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Fiscal policy consistency and its implications for macroeconomic aggregates: The case of Uganda

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  • Hisali, Eria
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    Abstract

    The relationship between growth in monetary aggregates and price changes continues to be a subject of considerable debate both in the academic and policy circles. Whereas the more ‘conservative’ policy makers hold that growth in monetary aggregates bear proportionately on prices, ‘liberals’ on the other hand suggest a fairly weak relationship and instead mainly attribute sustained price changes to other innovations (including structural weaknesses and poor productive capacity). This study employed vector autoregression techniques (and its variants) to examine both short term as well as long term interactions between selected macroeconomic aggregates with particular focus on the relationship between money growth and price changes. Results from both the reduced form vector autoregression specification and the contemporaneous structural vector autoregression show a weak causation from growth in monetary aggregates to price changes, but the link between changes in monetary aggregates and prices becomes stronger in the long run. The results also point to a strong relationship between price changes on the one hand and exchange rate depreciation, and past inflation outcomes on the other. The results imply a potential for increased revenue from monetisation, at least up to some feasible as well as the need to focus on other possible sources of price variations. In general, whereas it is possible for the relationship between prices and money to weaken, budget deficits beyond ‘certain financeable limits’ will clearly negate the possibility of attaining other objectives of macroeconomic policy...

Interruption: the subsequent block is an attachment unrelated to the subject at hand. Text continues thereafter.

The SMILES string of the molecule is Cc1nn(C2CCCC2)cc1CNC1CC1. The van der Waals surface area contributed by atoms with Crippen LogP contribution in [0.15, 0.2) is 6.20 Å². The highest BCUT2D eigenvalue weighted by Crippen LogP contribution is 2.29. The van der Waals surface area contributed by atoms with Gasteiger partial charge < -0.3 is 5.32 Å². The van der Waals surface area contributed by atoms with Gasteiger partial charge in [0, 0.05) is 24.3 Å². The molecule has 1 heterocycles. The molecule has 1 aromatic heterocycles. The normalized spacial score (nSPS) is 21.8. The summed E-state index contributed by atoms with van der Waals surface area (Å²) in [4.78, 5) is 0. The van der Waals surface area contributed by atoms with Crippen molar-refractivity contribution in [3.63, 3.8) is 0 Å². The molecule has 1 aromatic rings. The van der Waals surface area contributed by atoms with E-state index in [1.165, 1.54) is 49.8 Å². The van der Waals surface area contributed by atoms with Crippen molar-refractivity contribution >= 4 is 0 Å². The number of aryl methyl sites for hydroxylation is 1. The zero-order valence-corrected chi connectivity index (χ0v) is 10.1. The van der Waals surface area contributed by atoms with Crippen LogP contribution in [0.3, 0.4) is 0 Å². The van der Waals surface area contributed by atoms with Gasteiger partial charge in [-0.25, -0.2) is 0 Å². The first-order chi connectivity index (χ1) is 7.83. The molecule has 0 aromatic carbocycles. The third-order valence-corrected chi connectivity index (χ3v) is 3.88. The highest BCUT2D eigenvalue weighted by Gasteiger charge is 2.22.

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    Paper provided by Economic Policy Research Centre (EPRC) in its series Research Series with number 113615.

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    Date of creation: Jun 2010
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    Handle: RePEc:ags:eprcrs:113615

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    Keywords: fiscal stance; macroeconomic aggregates; structural vector autogression; budget accounting approach; Agribusiness; Agricultural Finance; Financial Economics; Institutional and Behavioral Economics; Public Economics; H62; H63; H69;

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    1. Issing, Otmar, 1997. "Monetary targeting in Germany: The stability of monetary policy and of the monetary system," Journal of Monetary Economics, Elsevier, vol. 39(1), pages 67-79, June.
    2. Olivier Jean Blanchard & Danny Quah, 1988. "The Dynamic Effects of Aggregate Demand and Supply Disturbance," Working papers 497, Massachusetts Institute of Technology (MIT), Department of Economics.
    3. Corbo, Vittorio & Schmidt-Hebbel, Klaus, 1991. "Public policies and saving in developing countries," Policy Research Working Paper Series 574, The World Bank.
    4. Christopher Adam, 2006. "Riding the Wave: Monetary Responses to Aid Surges in Low-Income Countries," Economics Series Working Papers WPS/2006-04, University of Oxford, Department of Economics.
    5. Christopher, Adam, 2009. "The conduct of monetary policy in Uganda: an assessment," Research Series 101712, Economic Policy Research Centre (EPRC).
    6. Haque, Nadeem U & Montiel, Peter, 1989. "Consumption in Developing Countries: Tests for Liquidity Constraintsand Finite Horizons," The Review of Economics and Statistics, MIT Press, vol. 71(3), pages 408-15, August.
    7. Anand, Ritu & van Wijnbergen, Sweder, 1989. "Inflation and the Financing of Government Expenditure: An Introductory Analysis with an Application to Turkey," World Bank Economic Review, World Bank Group, vol. 3(1), pages 17-38, January.
    8. van Wijnbergen, Sweder, 1989. "External Debt, Inflation, and the Public Sector: Toward Fiscal Policy for Sustainable Growth," World Bank Economic Review, World Bank Group, vol. 3(3), pages 297-320, September.
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